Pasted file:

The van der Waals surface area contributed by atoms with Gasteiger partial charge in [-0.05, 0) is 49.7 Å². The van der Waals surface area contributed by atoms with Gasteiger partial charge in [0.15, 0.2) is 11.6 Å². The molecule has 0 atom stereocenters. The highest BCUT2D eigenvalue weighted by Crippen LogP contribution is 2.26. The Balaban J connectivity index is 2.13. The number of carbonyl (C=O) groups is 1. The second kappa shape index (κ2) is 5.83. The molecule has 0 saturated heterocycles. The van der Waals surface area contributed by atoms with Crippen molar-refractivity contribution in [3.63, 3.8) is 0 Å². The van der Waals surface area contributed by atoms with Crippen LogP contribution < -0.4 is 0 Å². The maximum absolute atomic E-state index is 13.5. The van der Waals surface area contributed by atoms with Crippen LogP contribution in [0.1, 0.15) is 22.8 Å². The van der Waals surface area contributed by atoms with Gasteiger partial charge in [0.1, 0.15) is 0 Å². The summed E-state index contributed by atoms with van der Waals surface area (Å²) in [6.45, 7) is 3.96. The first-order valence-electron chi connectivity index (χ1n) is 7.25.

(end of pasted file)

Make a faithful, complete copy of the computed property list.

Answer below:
The van der Waals surface area contributed by atoms with Gasteiger partial charge in [-0.05, 0) is 49.7 Å². The van der Waals surface area contributed by atoms with Gasteiger partial charge in [0.15, 0.2) is 11.6 Å². The molecule has 0 atom stereocenters. The highest BCUT2D eigenvalue weighted by Crippen LogP contribution is 2.26. The Balaban J connectivity index is 2.13. The number of carbonyl (C=O) groups is 1. The second kappa shape index (κ2) is 5.83. The molecule has 0 saturated heterocycles. The van der Waals surface area contributed by atoms with Crippen molar-refractivity contribution in [3.63, 3.8) is 0 Å². The van der Waals surface area contributed by atoms with Crippen LogP contribution < -0.4 is 0 Å². The maximum absolute atomic E-state index is 13.5. The van der Waals surface area contributed by atoms with Crippen LogP contribution in [0.1, 0.15) is 22.8 Å². The van der Waals surface area contributed by atoms with Gasteiger partial charge in [0.1, 0.15) is 0 Å². The summed E-state index contributed by atoms with van der Waals surface area (Å²) in [6.45, 7) is 3.96. The first-order valence-electron chi connectivity index (χ1n) is 7.25.